David S Newburg

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The most common cause of infant mortality is diarrhea; the most common cause of bacterial diarrhea is Campylobacter jejuni, which is also the primary cause of motor neuron paralysis. The first step in campylobacter pathogenesis is adherence to intestinal mucosa. We found that such binding was inhibited in vitro by human milk and, with high avidity, by(More)
We characterized the binding of 8 Noroviruses (NORs) to histo-blood group antigens (HBGAs) in human saliva using recombinant NOR (rNOR) capsid proteins. Among the 8 rNORs tested, 6 formed viruslike particles (VLPs) when the capsid proteins were expressed in insect cells, all of which revealed variable binding activities with saliva; the remaining 2 rNORs(More)
Breastfed infants have lower morbidity and mortality due to diarrhea than those fed artificially. This had been attributed primarily to the secretory antibodies and prebiotic factors in human milk. Oligosaccharides are the third largest component of human milk. They were initially considered to be functionless by-products of glycoprotein and glycolipid(More)
Specific human milk oligosaccharides, especially fucosylated neutral oligosaccharides, protect infants against specific microbial pathogens. To study the concentrations of individual neutral oligosaccharides during lactation, a total of 84 milk samples were obtained from 12 women at 7 time periods during weeks 1-49 postpartum. The neutral oligosaccharides(More)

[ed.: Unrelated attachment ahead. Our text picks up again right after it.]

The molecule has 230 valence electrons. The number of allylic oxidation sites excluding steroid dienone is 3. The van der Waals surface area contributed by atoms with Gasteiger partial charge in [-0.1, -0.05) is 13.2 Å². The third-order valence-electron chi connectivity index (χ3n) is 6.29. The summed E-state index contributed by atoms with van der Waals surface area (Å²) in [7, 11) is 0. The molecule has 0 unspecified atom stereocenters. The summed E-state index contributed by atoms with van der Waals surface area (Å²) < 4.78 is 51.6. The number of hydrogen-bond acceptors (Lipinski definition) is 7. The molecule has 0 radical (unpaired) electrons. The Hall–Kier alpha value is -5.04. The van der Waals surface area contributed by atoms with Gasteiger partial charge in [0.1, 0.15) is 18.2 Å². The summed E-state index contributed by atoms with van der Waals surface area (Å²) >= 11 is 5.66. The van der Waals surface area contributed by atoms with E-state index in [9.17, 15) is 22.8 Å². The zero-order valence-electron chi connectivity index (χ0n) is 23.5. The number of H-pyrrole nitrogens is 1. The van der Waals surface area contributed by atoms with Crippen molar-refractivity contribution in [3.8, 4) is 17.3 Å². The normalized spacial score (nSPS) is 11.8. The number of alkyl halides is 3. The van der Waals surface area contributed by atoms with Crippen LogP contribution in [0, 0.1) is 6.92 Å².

BACKGROUND Necrotizing enterocolitis (NEC) is a devastating intestinal disease that afflicts 10% of extremely preterm infants. The contribution of early intestinal colonization to NEC onset is not understood, and predictive biomarkers to guide prevention are lacking. We analyzed banked stool and urine samples collected prior to disease onset from infants(More)
OBJECTIVE To determine the association between maternal milk levels of 2-linked fucosylated oligosaccharide and prevention of diarrhea as a result of Campylobacter, caliciviruses, and diarrhea of all causes in breast-fed infants. STUDY DESIGN Data and banked samples were analyzed from 93 breast-feeding mother-infant pairs who were prospectively studied(More)
The neonatal adaptive immune system, relatively naïve to foreign antigens, requires synergy with the innate immune system to protect the intestine. Goblet cells provide mucins, Paneth cells produce antimicrobial peptides, and dendritic cells (DCs) present luminal antigens. Intracellular signaling by Toll-like receptors (TLRs) elicits chemokines and(More)
OBJECTIVES To determine the impact of empiric ampicillin and gentamicin use in the first week of life on microbial colonization and diversity in preterm infants. STUDY DESIGN The 16s ribosomal DNA community profiling was used to compare the microbiota of 74 infants born ≤32 weeks gestational age by degree of antibiotic use in the first week of life. The(More)
BACKGROUND Human milk contains a 46 kDa mucin-associated glycoprotein, lactadherin, which binds specifically to rotavirus and inhibits its replication. This study tested the hypothesis that lactadherin protects against symptoms of rotavirus infection. METHODS 200 infants in Mexico City were recruited at birth and monitored by regular stool EIA for(More)